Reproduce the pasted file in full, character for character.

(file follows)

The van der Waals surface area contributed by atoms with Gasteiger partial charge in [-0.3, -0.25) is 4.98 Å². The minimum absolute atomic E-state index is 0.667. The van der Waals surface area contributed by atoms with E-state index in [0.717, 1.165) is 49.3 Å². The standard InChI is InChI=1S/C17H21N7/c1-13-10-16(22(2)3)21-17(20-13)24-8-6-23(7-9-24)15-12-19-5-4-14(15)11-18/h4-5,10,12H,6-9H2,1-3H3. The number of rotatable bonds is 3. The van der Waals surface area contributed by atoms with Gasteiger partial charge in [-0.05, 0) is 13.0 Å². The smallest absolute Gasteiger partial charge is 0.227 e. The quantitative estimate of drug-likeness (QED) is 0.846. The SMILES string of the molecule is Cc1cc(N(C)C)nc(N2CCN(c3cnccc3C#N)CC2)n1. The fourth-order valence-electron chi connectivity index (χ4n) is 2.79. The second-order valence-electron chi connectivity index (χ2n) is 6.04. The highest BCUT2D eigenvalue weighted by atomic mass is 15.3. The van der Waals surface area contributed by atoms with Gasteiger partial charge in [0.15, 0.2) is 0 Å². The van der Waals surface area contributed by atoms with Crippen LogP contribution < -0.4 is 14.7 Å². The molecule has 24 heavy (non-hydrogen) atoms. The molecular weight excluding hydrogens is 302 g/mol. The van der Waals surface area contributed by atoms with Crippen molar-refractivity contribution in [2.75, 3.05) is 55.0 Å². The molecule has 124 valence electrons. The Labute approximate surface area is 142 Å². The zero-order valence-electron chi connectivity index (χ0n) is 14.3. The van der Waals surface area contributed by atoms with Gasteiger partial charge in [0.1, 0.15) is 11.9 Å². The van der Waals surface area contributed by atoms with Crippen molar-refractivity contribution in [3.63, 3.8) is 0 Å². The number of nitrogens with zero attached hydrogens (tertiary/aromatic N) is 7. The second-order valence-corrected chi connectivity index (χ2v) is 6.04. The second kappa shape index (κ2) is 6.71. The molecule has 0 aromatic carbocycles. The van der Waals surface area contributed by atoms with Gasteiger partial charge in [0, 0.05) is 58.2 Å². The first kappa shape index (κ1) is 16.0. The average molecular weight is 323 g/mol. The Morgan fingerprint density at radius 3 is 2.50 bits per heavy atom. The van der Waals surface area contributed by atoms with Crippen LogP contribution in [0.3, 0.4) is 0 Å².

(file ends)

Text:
The van der Waals surface area contributed by atoms with Gasteiger partial charge in [-0.3, -0.25) is 4.98 Å². The minimum absolute atomic E-state index is 0.667. The van der Waals surface area contributed by atoms with E-state index in [0.717, 1.165) is 49.3 Å². The standard InChI is InChI=1S/C17H21N7/c1-13-10-16(22(2)3)21-17(20-13)24-8-6-23(7-9-24)15-12-19-5-4-14(15)11-18/h4-5,10,12H,6-9H2,1-3H3. The number of rotatable bonds is 3. The van der Waals surface area contributed by atoms with Gasteiger partial charge in [-0.05, 0) is 13.0 Å². The smallest absolute Gasteiger partial charge is 0.227 e. The quantitative estimate of drug-likeness (QED) is 0.846. The SMILES string of the molecule is Cc1cc(N(C)C)nc(N2CCN(c3cnccc3C#N)CC2)n1. The fourth-order valence-electron chi connectivity index (χ4n) is 2.79. The second-order valence-electron chi connectivity index (χ2n) is 6.04. The highest BCUT2D eigenvalue weighted by atomic mass is 15.3. The van der Waals surface area contributed by atoms with Gasteiger partial charge in [0.15, 0.2) is 0 Å². The van der Waals surface area contributed by atoms with Crippen LogP contribution < -0.4 is 14.7 Å². The molecule has 24 heavy (non-hydrogen) atoms. The molecular weight excluding hydrogens is 302 g/mol. The van der Waals surface area contributed by atoms with Crippen molar-refractivity contribution in [2.75, 3.05) is 55.0 Å². The molecule has 124 valence electrons. The Labute approximate surface area is 142 Å². The zero-order valence-electron chi connectivity index (χ0n) is 14.3. The van der Waals surface area contributed by atoms with Gasteiger partial charge in [0.1, 0.15) is 11.9 Å². The van der Waals surface area contributed by atoms with Crippen molar-refractivity contribution in [3.63, 3.8) is 0 Å². The number of nitrogens with zero attached hydrogens (tertiary/aromatic N) is 7. The second-order valence-corrected chi connectivity index (χ2v) is 6.04. The second kappa shape index (κ2) is 6.71. The molecule has 0 aromatic carbocycles. The van der Waals surface area contributed by atoms with Gasteiger partial charge in [0, 0.05) is 58.2 Å². The first kappa shape index (κ1) is 16.0. The average molecular weight is 323 g/mol. The Morgan fingerprint density at radius 3 is 2.50 bits per heavy atom. The van der Waals surface area contributed by atoms with Crippen LogP contribution in [0.3, 0.4) is 0 Å².